Q: I bought this bowl-and-pitcher set at an estate sale. Lettering and marks on the bottom are "Semi-Porcelain, W.R. Grindley & Co., England." The pictures give a fairly good representation of the set.
Would you please tell me about what they should be worth?
A: Your toilet bowl-and-pitcher set was made in the early 1900s. The W. R. Grindley & Co. factory is in Tunstall, Staffordshire, England.
This set should sell for around $265 to $285.
Q: I am enclosing a mark that is on the bottom of a porcelain bowl. It is 7 1/2 inches in diameter and has a figural Cupid flower frog in the center of the bowl.
Would you identify the maker? I would also like to know an approximate date that it was made, and how much it would sell for.
A: The mark you have provided was used by the Hutschenreuther porcelain factory in Selb, Germany, during
the late 1800s. This bowl would perhaps sell for $250 to $275.
Q: I have a German stein. It is made in the shape of a Dutch girl and has a six-pointed star with the initials "R.M." on the bottom.
It is also marked "Musterschutz." Is that the name of the manufacturer? I would also like to now the value of my stein.
A: The six-pointed star was used by Reinhold-Merkelbach in Hohr-Grenzhausen in the Rhine Valley about 1900. It would probably sell for $350 to $375.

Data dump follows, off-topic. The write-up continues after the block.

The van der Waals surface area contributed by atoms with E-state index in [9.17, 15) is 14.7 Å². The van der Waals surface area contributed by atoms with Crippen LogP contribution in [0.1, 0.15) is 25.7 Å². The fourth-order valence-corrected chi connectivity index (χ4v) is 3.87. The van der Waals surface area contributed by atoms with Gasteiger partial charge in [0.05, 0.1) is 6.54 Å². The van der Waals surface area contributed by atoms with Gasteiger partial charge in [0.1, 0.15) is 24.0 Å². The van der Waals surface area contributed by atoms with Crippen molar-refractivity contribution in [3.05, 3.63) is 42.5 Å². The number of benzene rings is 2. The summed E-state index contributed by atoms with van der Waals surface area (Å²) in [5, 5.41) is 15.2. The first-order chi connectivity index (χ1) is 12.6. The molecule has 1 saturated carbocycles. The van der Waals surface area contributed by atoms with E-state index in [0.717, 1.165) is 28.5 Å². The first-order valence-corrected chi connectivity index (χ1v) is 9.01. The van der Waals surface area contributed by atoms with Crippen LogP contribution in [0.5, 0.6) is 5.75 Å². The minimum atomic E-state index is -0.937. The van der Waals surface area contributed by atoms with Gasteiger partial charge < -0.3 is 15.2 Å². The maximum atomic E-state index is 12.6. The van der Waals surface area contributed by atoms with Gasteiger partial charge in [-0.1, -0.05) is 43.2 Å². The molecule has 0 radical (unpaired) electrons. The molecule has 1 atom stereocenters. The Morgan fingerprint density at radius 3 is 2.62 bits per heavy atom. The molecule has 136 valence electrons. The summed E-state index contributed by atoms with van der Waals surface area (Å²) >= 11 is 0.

"Musterschutz" means "protected against copying," the equivalent of our "copyrighted."
Q: I have a green relish dish in the shape of a lettuce leaf. It is 7 inches long and 6 inches wide. On the back is "Royal Bayreuth" with a coat of arms and two lions with crowns. Between the lions' heads is an outline of a knight's head. At the bottom is "Bavaria."
This dish has been in the family for years. I would like to know what the value of it would be.
A: Your Royal Bayreuth relish dish was made by the Tettau porcelain factory in Bavaria in the early 1900s. It should sell for around $35 to $45.
Q: I saw an unusual cup and saucer at an antique show recently. The saucer had a deep well or pocket in which the cup sat. I have never seen a set like this before.
I am turning to you for an explanation of the use of this cup and saucer.
A: What you saw was a French trembleuse. The purpose of the deep recession for the cup was to prevent spilling when used by an invalid who might have weak or shaky hands.
There are very few of these around, so they are quite valuable.
Some of these are so rare they are priced in the several-thousand-dollar range.
Q: I am asking you to give me some information about a coffeepot in a tilting frame I have. It is marked "Quadruple Silver Plate, Meriden B Company."
What can you tell me about its vintage and value?
A: What you have is an ice-water pitcher. The pedestal is to hold a silver-plated goblet that is apparently missing. It was made by Meriden Britannia Co., in Meriden, Conn., during the late 19th century.
If your pitcher were complete with goblet it would sell in the $325 to $350 range. I can't assess the diminished value due to the missing goblet.